• More than 6,700 across Singapore participated in this survey, including primary caregivers for persons with mental health issues (including dementia), and members of the public.
• Caregivers of persons with mental health issues including dementia: 75% (or 3 in 4) expressed a need for temporary separation from the person they care for. More than 72% also said caring for the person with mental health issues makes them tired and exhausted.
• Almost 86% (or 8 in 10) of caregivers of persons with mental illness and more than 90% (or 9 in 10) of caregivers of persons with dementia say Singapore needs specialised hiring and training of paid domestic helpers as caregivers for persons with mental health issues. Almost 90% of secondary carers also chose this as the top issue with paid domestic helpers.
• General Public: More than 63% of the general public rate themselves low in knowledge of mental health issues.
Singapore, 9 Dec 2020 – Caregivers of persons with mental health issues expressed a need for temporary separation from the person they care for, the first national survey on caregivers in Singapore has found.
This survey by the Singapore Management University (SMU) with the support of Caregivers Alliance Limited (CAL), Enable Asia and the Singapore Association for Mental Health (SAMH), reveals that 3 in 4 caregivers are tired and exhausted caring for the person with mental health issues. Almost 9 in 10 caregivers of persons with mental health issues, and more than 9 in 10 caregivers of persons with dementia, are calling for specialised hiring and training of paid domestic helpers.
Ms Ngo Lee Yian, Executive Director of SAMH commented: “Caregiver stress has become more pronounced with the changing family and societal structure. More practical and emotional support to caregivers, in particular primary caregivers would certainly help them to achieve better health status.
Persons with mental illnesses can recover and lead meaningful lives. This has been the experience of SAMH as we continue to support persons with mental health issues in every step of their recovery journey and help them reintegrate into society. It is therefore important to support our work in enhancing mental health literacy for all, not only to reduce stigma, but to recognise the importance of having good mental wellness for all.”
The survey also uncovered the worries of caregivers. 75% of caregivers are concerned about the future of their care recipients, with more than half or 55% feeling that they have to work to financially support the person with mental health issues.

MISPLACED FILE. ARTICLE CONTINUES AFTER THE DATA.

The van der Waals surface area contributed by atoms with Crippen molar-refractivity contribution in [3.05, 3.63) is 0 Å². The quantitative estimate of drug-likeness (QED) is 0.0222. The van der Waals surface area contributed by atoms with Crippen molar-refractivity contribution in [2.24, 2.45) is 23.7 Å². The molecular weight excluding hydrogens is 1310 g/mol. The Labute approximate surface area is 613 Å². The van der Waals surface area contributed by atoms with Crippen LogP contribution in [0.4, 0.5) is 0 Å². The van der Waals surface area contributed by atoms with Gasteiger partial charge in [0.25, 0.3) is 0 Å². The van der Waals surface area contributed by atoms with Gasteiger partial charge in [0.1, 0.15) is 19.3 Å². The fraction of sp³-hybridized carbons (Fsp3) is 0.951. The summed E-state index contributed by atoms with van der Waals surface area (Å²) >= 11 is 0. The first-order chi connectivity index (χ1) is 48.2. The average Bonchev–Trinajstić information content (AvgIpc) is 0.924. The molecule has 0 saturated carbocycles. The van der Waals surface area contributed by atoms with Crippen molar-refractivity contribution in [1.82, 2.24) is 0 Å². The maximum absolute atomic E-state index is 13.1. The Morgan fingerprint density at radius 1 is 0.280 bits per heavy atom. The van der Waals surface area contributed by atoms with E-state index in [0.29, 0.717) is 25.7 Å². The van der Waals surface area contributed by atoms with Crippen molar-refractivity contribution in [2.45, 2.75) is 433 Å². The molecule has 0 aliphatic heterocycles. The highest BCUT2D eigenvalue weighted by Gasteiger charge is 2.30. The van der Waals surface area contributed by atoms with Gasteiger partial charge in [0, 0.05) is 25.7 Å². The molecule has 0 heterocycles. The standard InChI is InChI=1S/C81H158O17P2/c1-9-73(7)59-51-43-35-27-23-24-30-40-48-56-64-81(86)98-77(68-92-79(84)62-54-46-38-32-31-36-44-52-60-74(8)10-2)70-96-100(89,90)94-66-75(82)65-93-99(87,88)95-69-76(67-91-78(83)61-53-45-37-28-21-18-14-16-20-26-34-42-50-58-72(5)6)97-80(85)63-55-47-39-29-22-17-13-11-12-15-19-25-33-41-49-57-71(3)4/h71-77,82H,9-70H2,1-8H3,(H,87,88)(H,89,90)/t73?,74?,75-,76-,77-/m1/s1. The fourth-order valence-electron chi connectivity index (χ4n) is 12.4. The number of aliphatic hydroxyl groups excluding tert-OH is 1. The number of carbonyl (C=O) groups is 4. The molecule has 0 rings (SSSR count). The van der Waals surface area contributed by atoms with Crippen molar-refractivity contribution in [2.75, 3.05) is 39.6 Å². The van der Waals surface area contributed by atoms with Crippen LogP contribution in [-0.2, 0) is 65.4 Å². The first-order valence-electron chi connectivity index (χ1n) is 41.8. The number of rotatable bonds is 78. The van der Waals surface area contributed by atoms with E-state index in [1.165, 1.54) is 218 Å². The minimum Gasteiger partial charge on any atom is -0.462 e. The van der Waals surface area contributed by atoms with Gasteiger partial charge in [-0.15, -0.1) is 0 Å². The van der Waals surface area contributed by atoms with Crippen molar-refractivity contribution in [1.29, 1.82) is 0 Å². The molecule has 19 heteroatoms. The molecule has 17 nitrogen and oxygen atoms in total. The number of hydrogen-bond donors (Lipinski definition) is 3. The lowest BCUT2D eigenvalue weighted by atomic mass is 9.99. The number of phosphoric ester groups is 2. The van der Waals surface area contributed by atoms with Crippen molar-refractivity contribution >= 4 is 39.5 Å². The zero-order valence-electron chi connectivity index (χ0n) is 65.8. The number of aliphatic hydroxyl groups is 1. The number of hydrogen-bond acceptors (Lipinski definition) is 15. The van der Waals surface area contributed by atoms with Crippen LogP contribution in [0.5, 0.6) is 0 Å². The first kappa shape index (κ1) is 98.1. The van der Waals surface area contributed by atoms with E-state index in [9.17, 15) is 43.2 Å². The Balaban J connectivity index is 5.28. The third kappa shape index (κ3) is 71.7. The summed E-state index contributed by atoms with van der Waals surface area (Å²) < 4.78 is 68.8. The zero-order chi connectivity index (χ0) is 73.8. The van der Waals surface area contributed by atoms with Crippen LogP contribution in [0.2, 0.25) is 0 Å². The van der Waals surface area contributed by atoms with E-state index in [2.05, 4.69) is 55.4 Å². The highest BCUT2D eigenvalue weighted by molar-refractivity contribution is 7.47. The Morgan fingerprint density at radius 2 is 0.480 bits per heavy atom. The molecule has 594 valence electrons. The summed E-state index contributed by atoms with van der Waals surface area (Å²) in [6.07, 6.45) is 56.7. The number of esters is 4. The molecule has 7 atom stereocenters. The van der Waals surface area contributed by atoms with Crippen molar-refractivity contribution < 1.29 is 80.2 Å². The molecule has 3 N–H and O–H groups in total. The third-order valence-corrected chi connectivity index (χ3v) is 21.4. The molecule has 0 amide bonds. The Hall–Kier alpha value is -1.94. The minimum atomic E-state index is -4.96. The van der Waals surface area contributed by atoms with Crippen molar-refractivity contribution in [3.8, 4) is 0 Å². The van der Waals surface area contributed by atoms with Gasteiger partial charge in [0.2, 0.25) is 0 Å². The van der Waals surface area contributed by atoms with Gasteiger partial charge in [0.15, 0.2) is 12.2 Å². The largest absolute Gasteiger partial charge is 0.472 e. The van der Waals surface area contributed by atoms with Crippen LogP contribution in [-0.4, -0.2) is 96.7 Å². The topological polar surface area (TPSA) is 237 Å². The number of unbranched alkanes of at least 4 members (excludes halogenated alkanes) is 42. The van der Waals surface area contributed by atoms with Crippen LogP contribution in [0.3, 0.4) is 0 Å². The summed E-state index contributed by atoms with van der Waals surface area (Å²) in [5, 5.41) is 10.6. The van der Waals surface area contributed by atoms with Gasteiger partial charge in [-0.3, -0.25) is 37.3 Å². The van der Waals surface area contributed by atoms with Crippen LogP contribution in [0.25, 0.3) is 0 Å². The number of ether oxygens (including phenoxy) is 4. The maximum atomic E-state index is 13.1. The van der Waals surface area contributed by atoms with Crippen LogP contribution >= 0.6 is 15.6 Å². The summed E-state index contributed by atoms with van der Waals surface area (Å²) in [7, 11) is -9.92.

More than half of caregivers believe there is no complete recovery for a person with mental health issues, saying that their relationships within the family have been strained by caregiving for the person with mental health issues.
The survey defines a primary caregiver as the main carer who bears the responsibility of looking after someone who is unable to care for himself or herself fully due to a mental health issue. A secondary caregiver is not the main carer, but assumes a supporting role to the primary caregiver in the caring process, often not living with the person cared for.
Said Mr Daniel Lim, Co-Founder, Enable Asia, “The survey results point to a worrying trend that the pandemic will have a deeper and more far-reaching impact on mental health for both persons with dementia and their caregivers, even as many of us have already experienced an increase in social isolation. We believe there is no better time for communities to work at mending our social fabric, and work at communicating, sharing their experiences and knowledge with each other to ameliorate the effects of isolation for many silent sufferers. We thank partners like SMU who work to shed light on areas we need to focus on, and events like the Enabling Festival will continue to be held to collectively train caregivers and link them to sources of support so they know they are not alone in their journey.”
Increase public awareness of mental health issues
Of note, 86% (or 8 in 10) of primary and secondary caregivers believe there is general stigma or discrimination against persons with mental health issues in Singapore, with 89% of the general public who think the same stigma exists.
Highlighting the lack of outreach or education in mental health issues, more than half (63%) of the general public rate themselves low in knowledge, with almost 40% of them feeling awkward or uncomfortable interacting with persons with mental health issues.
This is a higher number than the 60% of primary caregivers who say they have at least above average knowledge of mental health issues.
Said Ms Low Yen Ling, Mayor of South West District CDC which champions better support for caregivers, “In fast-aging Singapore, everyone will be a caregiver at one point or another, especially when families are getting smaller. With longer life expectancy, the level and complexity of care needs is also set to rise. Caregivers need our urgent attention and widespread support, particularly when COVID-19 has exacerbated the stress and demands of caregiving.”
She adds, “This survey underscores how vital it is to connect and support caregivers with practical help and resources, and offer avenues for rest and self-care. The findings lend strength to South West CDC’s Caregiving @ South West initiative which seeks to create robust communities of care that offer caregivers an ecosystem of support - from funding and training, to caregiver-friendly guidelines for the workplace and a caregiver hotline.”